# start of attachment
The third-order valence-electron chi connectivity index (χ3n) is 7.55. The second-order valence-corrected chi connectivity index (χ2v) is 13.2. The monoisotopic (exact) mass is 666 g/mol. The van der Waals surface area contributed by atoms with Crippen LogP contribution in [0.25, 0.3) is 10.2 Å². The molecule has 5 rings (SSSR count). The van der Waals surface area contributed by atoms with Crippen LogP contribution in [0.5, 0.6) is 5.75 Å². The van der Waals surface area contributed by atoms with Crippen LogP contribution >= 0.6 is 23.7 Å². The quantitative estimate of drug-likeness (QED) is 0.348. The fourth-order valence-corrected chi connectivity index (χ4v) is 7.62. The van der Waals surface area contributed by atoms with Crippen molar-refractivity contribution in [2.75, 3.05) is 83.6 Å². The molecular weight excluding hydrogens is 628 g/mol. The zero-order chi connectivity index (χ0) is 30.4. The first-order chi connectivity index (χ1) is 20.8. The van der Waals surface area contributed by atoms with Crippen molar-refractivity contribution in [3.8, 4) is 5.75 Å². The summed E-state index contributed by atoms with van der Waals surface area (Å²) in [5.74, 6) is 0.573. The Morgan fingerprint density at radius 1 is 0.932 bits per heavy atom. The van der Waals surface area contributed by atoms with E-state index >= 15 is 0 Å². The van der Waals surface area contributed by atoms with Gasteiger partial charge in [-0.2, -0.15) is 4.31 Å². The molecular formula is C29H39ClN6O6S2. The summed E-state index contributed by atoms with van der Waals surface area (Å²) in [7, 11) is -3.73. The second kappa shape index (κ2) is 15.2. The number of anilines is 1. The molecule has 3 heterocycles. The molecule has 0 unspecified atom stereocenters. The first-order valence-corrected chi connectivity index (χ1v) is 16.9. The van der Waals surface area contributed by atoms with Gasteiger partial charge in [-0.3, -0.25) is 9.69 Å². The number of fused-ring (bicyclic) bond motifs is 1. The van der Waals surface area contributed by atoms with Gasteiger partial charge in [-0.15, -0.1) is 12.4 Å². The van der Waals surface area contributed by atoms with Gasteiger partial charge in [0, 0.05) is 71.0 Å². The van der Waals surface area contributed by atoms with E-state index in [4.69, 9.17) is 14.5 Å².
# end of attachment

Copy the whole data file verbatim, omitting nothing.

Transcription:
The third-order valence-electron chi connectivity index (χ3n) is 7.55. The second-order valence-corrected chi connectivity index (χ2v) is 13.2. The monoisotopic (exact) mass is 666 g/mol. The van der Waals surface area contributed by atoms with Crippen LogP contribution in [0.25, 0.3) is 10.2 Å². The molecule has 5 rings (SSSR count). The van der Waals surface area contributed by atoms with Crippen LogP contribution in [0.5, 0.6) is 5.75 Å². The van der Waals surface area contributed by atoms with Crippen LogP contribution >= 0.6 is 23.7 Å². The quantitative estimate of drug-likeness (QED) is 0.348. The fourth-order valence-corrected chi connectivity index (χ4v) is 7.62. The van der Waals surface area contributed by atoms with Crippen molar-refractivity contribution in [2.75, 3.05) is 83.6 Å². The molecular weight excluding hydrogens is 628 g/mol. The zero-order chi connectivity index (χ0) is 30.4. The first-order chi connectivity index (χ1) is 20.8. The van der Waals surface area contributed by atoms with Crippen molar-refractivity contribution in [3.8, 4) is 5.75 Å². The summed E-state index contributed by atoms with van der Waals surface area (Å²) in [5.74, 6) is 0.573. The Morgan fingerprint density at radius 1 is 0.932 bits per heavy atom. The van der Waals surface area contributed by atoms with E-state index >= 15 is 0 Å². The van der Waals surface area contributed by atoms with Gasteiger partial charge in [-0.2, -0.15) is 4.31 Å². The molecular formula is C29H39ClN6O6S2. The summed E-state index contributed by atoms with van der Waals surface area (Å²) in [7, 11) is -3.73. The second kappa shape index (κ2) is 15.2. The number of anilines is 1. The molecule has 3 heterocycles. The molecule has 0 unspecified atom stereocenters. The first-order valence-corrected chi connectivity index (χ1v) is 16.9. The van der Waals surface area contributed by atoms with Gasteiger partial charge in [-0.3, -0.25) is 9.69 Å². The number of fused-ring (bicyclic) bond motifs is 1. The van der Waals surface area contributed by atoms with Gasteiger partial charge in [-0.15, -0.1) is 12.4 Å². The van der Waals surface area contributed by atoms with Gasteiger partial charge in [0, 0.05) is 71.0 Å². The van der Waals surface area contributed by atoms with E-state index in [4.69, 9.17) is 14.5 Å².